Does this mean that those who have come to faith in Christ via Rev 3:20 are not saved? This answer needs some nuancing. First, if they have truly put their faith in Christ, and they understand that he alone can save them from their sins, then of course they are saved. The problem is that many people cling to the symbol but never understand the reality it is intended to represent. Hundreds of thousands of people have “invited Christ into [their] hearts,” thinking that a mystical experience is what saves them. Then, they go on their merry way, living their lives as they did before. If you were to ask them, “How do you know that you are going to heaven?” they would respond, “Because I invited Christ into my heart.” But if you probe, there is nothing beneath the shallowness of that reply. They did what someone told them to do, but never really embraced the Savior.

What then should we say when we are trying to lead someone to Christ? I think a better picture is simply what the New Testament uses as its normative word– πίστι/πιστεύω. The noun form (πίστι) can be translated ‘faith,’ ‘belief,’ or ‘trust.’ The verb can be translated ‘I believe,’ ‘I have faith,’ ‘I trust.’ In some contexts the object of belief is emphasized (namely, Christ); in other contexts, the kind of belief is emphasized (namely, a genuine trust, an embracing). Thus, πίστι has this twofold force of content and conviction. To be saved, one must have the right object of faith (content); and one must truly put his trust entirely in that object (conviction).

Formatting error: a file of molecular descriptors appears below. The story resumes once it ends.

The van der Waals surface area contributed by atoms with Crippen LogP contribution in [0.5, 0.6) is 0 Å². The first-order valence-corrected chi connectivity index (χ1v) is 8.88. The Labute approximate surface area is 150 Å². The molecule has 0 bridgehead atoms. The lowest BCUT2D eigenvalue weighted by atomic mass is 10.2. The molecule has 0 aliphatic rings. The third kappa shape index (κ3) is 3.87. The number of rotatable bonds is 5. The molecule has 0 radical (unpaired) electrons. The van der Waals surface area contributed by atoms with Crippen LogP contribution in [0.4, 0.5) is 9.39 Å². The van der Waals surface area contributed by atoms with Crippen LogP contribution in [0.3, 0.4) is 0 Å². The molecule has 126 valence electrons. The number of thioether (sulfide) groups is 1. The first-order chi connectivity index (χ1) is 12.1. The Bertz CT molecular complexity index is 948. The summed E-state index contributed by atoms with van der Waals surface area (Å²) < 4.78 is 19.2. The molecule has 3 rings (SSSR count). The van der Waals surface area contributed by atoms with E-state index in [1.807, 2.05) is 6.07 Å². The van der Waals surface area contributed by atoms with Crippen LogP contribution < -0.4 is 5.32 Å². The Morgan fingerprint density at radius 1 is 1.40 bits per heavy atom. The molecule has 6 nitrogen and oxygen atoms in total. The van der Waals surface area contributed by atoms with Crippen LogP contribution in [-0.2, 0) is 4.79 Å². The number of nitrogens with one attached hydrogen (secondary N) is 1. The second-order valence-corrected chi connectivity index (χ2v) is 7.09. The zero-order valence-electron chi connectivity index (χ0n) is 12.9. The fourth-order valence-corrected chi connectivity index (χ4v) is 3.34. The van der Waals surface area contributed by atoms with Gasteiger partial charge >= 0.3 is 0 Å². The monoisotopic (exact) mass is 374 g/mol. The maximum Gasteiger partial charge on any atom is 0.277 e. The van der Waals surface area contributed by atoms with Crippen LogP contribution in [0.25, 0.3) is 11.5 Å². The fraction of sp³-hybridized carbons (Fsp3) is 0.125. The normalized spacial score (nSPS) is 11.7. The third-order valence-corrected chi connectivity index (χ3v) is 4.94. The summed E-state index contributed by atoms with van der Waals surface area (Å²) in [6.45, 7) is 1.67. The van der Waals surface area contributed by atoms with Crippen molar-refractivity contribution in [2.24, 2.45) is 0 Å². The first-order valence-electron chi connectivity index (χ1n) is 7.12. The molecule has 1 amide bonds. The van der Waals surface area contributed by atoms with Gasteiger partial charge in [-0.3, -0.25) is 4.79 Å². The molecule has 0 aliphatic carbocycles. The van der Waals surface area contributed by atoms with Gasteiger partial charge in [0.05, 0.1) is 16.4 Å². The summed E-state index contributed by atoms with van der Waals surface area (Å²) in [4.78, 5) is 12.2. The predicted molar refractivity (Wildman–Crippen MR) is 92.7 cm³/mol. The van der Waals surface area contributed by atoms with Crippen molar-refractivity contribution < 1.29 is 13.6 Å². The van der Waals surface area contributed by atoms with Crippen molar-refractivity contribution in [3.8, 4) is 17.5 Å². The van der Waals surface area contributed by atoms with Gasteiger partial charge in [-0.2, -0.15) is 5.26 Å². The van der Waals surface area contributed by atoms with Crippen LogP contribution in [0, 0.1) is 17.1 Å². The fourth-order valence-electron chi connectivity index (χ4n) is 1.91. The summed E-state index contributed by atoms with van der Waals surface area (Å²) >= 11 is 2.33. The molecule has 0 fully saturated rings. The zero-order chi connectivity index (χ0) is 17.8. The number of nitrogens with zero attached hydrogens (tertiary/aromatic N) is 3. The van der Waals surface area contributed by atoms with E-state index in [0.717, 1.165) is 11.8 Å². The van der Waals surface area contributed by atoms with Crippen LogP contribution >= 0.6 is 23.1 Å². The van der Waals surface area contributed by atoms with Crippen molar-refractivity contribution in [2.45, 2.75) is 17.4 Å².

If it causes us some measure of panic to have to use other than Revelation 3:20 when we share the gospel, keep in mind that the earliest Christians did not have this verse. Revelation is the last book of the Bible to be written. How was it possible for Peter and Paul and James to ever see anyone get saved without this verse? They never had it! But if I read the book of Acts correctly, they had a measure of success in sharing the gospel even in spite of this handicap.

C Michael Patton
C Michael Patton

C. Michael Patton is the primary contributor to the Parchment and Pen/Credo Blog. He has been in ministry for nearly twenty years as a pastor, author, speaker, and blogger. Find him on Patreon Th.M. Dallas Theological Seminary (2001), president of Credo House Ministries and Credo Courses, author of Now that I'm a Christian (Crossway, 2014) Increase My Faith (Credo House, 2011), and The Theology Program (Reclaiming the Mind Ministries, 2001-2006), host of Theology Unplugged, and primary blogger here at Parchment and Pen. But, most importantly, husband to a beautiful wife and father to four awesome children. Michael is available for speaking engagements. Join his Patreon and support his ministry

    66 replies to "Inviting Jesus into your Heart (Dan Wallace)"

    • Blaine

      Fantastic explanation, and strangely coincidental, as I posted along very similar lines yesterday before I had seen this. Thank you so much for sharing these clarifying insights.